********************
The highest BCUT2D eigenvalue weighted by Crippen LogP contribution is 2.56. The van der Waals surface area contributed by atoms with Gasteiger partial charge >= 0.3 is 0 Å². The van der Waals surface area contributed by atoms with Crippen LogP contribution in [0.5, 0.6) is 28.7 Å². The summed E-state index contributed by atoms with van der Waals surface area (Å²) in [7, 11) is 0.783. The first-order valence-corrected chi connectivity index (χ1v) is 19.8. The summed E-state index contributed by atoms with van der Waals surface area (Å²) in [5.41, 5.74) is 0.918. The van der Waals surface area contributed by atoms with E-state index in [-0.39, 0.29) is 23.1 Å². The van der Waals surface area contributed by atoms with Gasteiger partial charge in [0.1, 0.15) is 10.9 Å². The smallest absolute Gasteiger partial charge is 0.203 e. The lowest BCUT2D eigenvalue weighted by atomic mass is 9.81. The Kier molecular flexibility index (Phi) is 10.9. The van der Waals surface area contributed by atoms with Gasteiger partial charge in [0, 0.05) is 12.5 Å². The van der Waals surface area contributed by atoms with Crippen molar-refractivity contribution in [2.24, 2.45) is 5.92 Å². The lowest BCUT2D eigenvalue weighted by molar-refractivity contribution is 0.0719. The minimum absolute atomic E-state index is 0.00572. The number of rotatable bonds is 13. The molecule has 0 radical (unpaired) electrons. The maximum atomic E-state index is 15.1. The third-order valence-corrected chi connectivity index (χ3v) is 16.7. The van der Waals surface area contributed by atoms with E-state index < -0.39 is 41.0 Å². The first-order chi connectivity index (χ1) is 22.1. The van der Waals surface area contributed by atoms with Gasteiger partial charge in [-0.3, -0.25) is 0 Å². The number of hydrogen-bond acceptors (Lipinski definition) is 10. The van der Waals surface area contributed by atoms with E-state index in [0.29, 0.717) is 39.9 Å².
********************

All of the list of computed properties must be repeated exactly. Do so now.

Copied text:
The highest BCUT2D eigenvalue weighted by Crippen LogP contribution is 2.56. The van der Waals surface area contributed by atoms with Gasteiger partial charge >= 0.3 is 0 Å². The van der Waals surface area contributed by atoms with Crippen LogP contribution in [0.5, 0.6) is 28.7 Å². The summed E-state index contributed by atoms with van der Waals surface area (Å²) in [7, 11) is 0.783. The first-order valence-corrected chi connectivity index (χ1v) is 19.8. The summed E-state index contributed by atoms with van der Waals surface area (Å²) in [5.41, 5.74) is 0.918. The van der Waals surface area contributed by atoms with E-state index in [-0.39, 0.29) is 23.1 Å². The van der Waals surface area contributed by atoms with Gasteiger partial charge in [0.1, 0.15) is 10.9 Å². The smallest absolute Gasteiger partial charge is 0.203 e. The lowest BCUT2D eigenvalue weighted by atomic mass is 9.81. The Kier molecular flexibility index (Phi) is 10.9. The van der Waals surface area contributed by atoms with Gasteiger partial charge in [0, 0.05) is 12.5 Å². The van der Waals surface area contributed by atoms with Crippen molar-refractivity contribution in [2.24, 2.45) is 5.92 Å². The lowest BCUT2D eigenvalue weighted by molar-refractivity contribution is 0.0719. The minimum absolute atomic E-state index is 0.00572. The number of rotatable bonds is 13. The molecule has 0 radical (unpaired) electrons. The maximum atomic E-state index is 15.1. The third-order valence-corrected chi connectivity index (χ3v) is 16.7. The van der Waals surface area contributed by atoms with E-state index < -0.39 is 41.0 Å². The first-order chi connectivity index (χ1) is 22.1. The van der Waals surface area contributed by atoms with Gasteiger partial charge in [-0.3, -0.25) is 0 Å². The number of hydrogen-bond acceptors (Lipinski definition) is 10. The van der Waals surface area contributed by atoms with E-state index in [0.29, 0.717) is 39.9 Å².